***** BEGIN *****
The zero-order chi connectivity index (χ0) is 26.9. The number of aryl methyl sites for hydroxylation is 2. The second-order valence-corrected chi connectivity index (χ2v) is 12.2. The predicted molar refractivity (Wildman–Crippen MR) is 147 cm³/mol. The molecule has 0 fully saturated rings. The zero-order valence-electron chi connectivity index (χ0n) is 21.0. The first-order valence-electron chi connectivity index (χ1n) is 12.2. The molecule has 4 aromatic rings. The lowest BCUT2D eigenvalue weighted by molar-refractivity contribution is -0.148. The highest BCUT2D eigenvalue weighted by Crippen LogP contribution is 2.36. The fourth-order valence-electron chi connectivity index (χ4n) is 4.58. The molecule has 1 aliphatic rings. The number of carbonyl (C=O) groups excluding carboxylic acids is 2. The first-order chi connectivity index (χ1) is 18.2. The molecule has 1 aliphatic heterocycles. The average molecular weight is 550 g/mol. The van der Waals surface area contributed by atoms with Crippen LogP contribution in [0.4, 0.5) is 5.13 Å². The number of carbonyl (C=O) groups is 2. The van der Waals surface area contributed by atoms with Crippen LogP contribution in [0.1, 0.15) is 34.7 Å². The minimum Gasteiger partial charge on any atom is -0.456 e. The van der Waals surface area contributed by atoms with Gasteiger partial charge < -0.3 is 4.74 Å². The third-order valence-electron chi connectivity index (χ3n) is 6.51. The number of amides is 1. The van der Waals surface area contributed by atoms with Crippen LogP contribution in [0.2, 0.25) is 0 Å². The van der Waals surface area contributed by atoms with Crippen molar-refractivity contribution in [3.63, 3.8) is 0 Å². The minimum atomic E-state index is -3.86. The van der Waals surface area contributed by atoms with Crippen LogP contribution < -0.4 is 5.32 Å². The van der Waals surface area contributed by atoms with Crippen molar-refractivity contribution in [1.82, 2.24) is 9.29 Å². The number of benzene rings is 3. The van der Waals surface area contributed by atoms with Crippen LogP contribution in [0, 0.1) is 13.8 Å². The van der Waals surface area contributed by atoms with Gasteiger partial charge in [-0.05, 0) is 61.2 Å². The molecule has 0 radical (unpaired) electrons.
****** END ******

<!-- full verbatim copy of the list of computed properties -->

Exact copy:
The zero-order chi connectivity index (χ0) is 26.9. The number of aryl methyl sites for hydroxylation is 2. The second-order valence-corrected chi connectivity index (χ2v) is 12.2. The predicted molar refractivity (Wildman–Crippen MR) is 147 cm³/mol. The molecule has 0 fully saturated rings. The zero-order valence-electron chi connectivity index (χ0n) is 21.0. The first-order valence-electron chi connectivity index (χ1n) is 12.2. The molecule has 4 aromatic rings. The lowest BCUT2D eigenvalue weighted by molar-refractivity contribution is -0.148. The highest BCUT2D eigenvalue weighted by Crippen LogP contribution is 2.36. The fourth-order valence-electron chi connectivity index (χ4n) is 4.58. The molecule has 1 aliphatic rings. The number of carbonyl (C=O) groups excluding carboxylic acids is 2. The first-order chi connectivity index (χ1) is 18.2. The molecule has 1 aliphatic heterocycles. The average molecular weight is 550 g/mol. The van der Waals surface area contributed by atoms with Crippen LogP contribution in [0.4, 0.5) is 5.13 Å². The number of carbonyl (C=O) groups is 2. The van der Waals surface area contributed by atoms with Crippen LogP contribution in [0.1, 0.15) is 34.7 Å². The minimum Gasteiger partial charge on any atom is -0.456 e. The van der Waals surface area contributed by atoms with Gasteiger partial charge < -0.3 is 4.74 Å². The third-order valence-electron chi connectivity index (χ3n) is 6.51. The number of amides is 1. The van der Waals surface area contributed by atoms with Crippen LogP contribution in [0.2, 0.25) is 0 Å². The van der Waals surface area contributed by atoms with Crippen molar-refractivity contribution in [3.63, 3.8) is 0 Å². The minimum atomic E-state index is -3.86. The van der Waals surface area contributed by atoms with Crippen LogP contribution < -0.4 is 5.32 Å². The van der Waals surface area contributed by atoms with Crippen molar-refractivity contribution in [1.82, 2.24) is 9.29 Å². The number of benzene rings is 3. The van der Waals surface area contributed by atoms with Crippen LogP contribution in [0, 0.1) is 13.8 Å². The van der Waals surface area contributed by atoms with Gasteiger partial charge in [-0.05, 0) is 61.2 Å². The molecule has 0 radical (unpaired) electrons.